Interview with Peter Sauber
21 April 2011 – Peter Sauber's Hinwil-based squad has enjoyed a much more positive time on-track this year compared to the early season difficulities of 2010, with seven points currently on the board after the first three 'flyaway' races. The 67-year-old discusses these promising results, his driver line-up and the new-for-2011 Drag Reduction System (DRS) among other topics ahead of the next round in Turkey.
How would you assess the first three races from the Sauber F1 Team’s point of view?
This season we wanted to have a car that would be both competitive and reliable from the outset - and we have clearly achieved this initial aim. If it hadn’t been for the oversight with the rear wings in Melbourne, our points total would be excellent; as it is, seven points is still okay. The important thing is that in each race we have been in a position to fight for World Championship points on merit. However, the race in Shanghai also showed that the competition is getting tougher.
Does this mean your aims for the season have changed?
No, that’s not the case. It remains our aim to collect points in every race and improve our position in the Constructors’ World Championship.
How happy are you with your rookie driver Sergio Pérez?
We knew that in Sergio we were getting a quick, young driver. Even so, with a rookie you never have a guarantee that he will be able to call on his full potential under the pressure of a race weekend. I had high expectations of Sergio, and I have to say that so far he has actually exceeded these. He not only has the ability to look after his tyres extremely well, but also drives very consistently in the races.
How has Kamui Kobayashi risen to the challenge of his new role as team leader?
As a general point, I would like to emphasise that our drivers are given equal treatment. But when a rookie joins the team, the longest-serving of the two drivers - that’s Kamui in this case - takes on a certain leadership role. Kamui has developed wonderfully well as a driver over the course of the last year alone, and now he is also carrying out his new role by challenging our engineers and helping them to follow the right development path.
What’s your view on the introduction of adjustable rear wings?
This new element has provoked an enormous amount of debate among the drivers, team principals and fans alike. The fact is that these rear wings are working less well for some teams than others, and are therefore causing a few difficulties for some. On our cars they have worked well from the first race and do the job the FIA had in mind for them as an overtaking aid.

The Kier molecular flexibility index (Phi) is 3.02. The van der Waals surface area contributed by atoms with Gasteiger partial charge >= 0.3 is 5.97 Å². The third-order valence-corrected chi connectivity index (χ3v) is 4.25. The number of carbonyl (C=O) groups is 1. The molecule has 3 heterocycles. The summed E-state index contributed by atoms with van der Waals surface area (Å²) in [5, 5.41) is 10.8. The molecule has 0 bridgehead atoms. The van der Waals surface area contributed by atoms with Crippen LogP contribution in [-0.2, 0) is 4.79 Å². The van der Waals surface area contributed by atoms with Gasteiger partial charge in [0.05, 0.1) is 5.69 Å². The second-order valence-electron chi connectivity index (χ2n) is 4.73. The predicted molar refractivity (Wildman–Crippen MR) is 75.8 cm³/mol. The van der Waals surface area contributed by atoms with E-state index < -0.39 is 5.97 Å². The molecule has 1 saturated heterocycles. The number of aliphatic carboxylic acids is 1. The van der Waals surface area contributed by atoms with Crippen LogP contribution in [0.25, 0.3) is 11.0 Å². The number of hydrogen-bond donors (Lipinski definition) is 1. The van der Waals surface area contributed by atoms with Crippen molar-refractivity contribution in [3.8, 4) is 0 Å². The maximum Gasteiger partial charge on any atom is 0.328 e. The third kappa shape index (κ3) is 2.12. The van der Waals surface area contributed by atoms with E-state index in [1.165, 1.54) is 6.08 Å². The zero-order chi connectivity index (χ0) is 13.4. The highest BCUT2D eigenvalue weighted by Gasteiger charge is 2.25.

However, in my view it’s still too early to come to a definitive conclusion. I think it would be useful if all those involved could sit down in the summer and evaluate the experiences we’ve had with them.
How do you rate the tyre situation?
Our car is very easy on the tyres, but this has not come about by chance. Our engineers started working on this issue at a very early stage and have carried out the requisite measures. And now we can enjoy the benefits of this work during races. Needless to say, the character of the races has changed markedly as a result of the frequent pit stops, and the fans and TV commentators now have quite a tough job keeping track of how the race is unfolding. The same applies for the team strategists on the pit wall.
How would you sum up the all-round development of the Sauber F1 Team?
The situation as a whole for our team already looks a lot healthier than it did 12 months ago. 2010 was a very difficult year for us. The transformation from a works team back to a private set-up used up a lot of our energy, and at the start of the season in particular, our results on the track were extremely poor.
As far as the technical side is concerned, I would like to underline that the Sauber C30-Ferrari is the first car for which James Key has been responsible. It is now a year since he joined us, and he has done a lot of very good things. On the one hand, there are the structural changes he has implemented. Equally, the car is meeting the aims he set out for it.
With the C29 the main problems concerned driveability on uneven circuits and over kerbs, which could not be alleviated by mechanical adjustments to the car set-up. The C30 gives us significantly greater flexibility in terms of ride height and also has good aerodynamic efficiency.
To sum up, I can say that the overall development of the Sauber F1 Team is progressing positively, but that we have to continue to work very efficiently and with great dedication against a backdrop of limited resources in order to achieve our goals for the season.